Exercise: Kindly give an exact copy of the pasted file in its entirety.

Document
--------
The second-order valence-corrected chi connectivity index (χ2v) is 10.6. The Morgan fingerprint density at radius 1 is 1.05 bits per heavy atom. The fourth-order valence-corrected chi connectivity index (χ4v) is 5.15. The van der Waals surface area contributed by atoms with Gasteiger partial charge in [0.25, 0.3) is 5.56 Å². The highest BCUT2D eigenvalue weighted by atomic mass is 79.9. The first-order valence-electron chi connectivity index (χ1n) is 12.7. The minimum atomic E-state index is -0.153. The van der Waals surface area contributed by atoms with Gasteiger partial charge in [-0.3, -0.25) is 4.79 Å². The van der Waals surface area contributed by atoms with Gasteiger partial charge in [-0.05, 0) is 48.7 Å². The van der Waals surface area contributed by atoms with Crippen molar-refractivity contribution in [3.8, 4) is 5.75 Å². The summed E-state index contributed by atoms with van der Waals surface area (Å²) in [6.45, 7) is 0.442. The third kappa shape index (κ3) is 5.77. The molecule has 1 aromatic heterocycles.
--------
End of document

The second-order valence-corrected chi connectivity index (χ2v) is 10.6. The Morgan fingerprint density at radius 1 is 1.05 bits per heavy atom. The fourth-order valence-corrected chi connectivity index (χ4v) is 5.15. The van der Waals surface area contributed by atoms with Gasteiger partial charge in [0.25, 0.3) is 5.56 Å². The highest BCUT2D eigenvalue weighted by atomic mass is 79.9. The first-order valence-electron chi connectivity index (χ1n) is 12.7. The minimum atomic E-state index is -0.153. The van der Waals surface area contributed by atoms with Gasteiger partial charge in [-0.3, -0.25) is 4.79 Å². The van der Waals surface area contributed by atoms with Gasteiger partial charge in [-0.05, 0) is 48.7 Å². The van der Waals surface area contributed by atoms with Crippen molar-refractivity contribution in [3.8, 4) is 5.75 Å². The summed E-state index contributed by atoms with van der Waals surface area (Å²) in [6.45, 7) is 0.442. The third kappa shape index (κ3) is 5.77. The molecule has 1 aromatic heterocycles.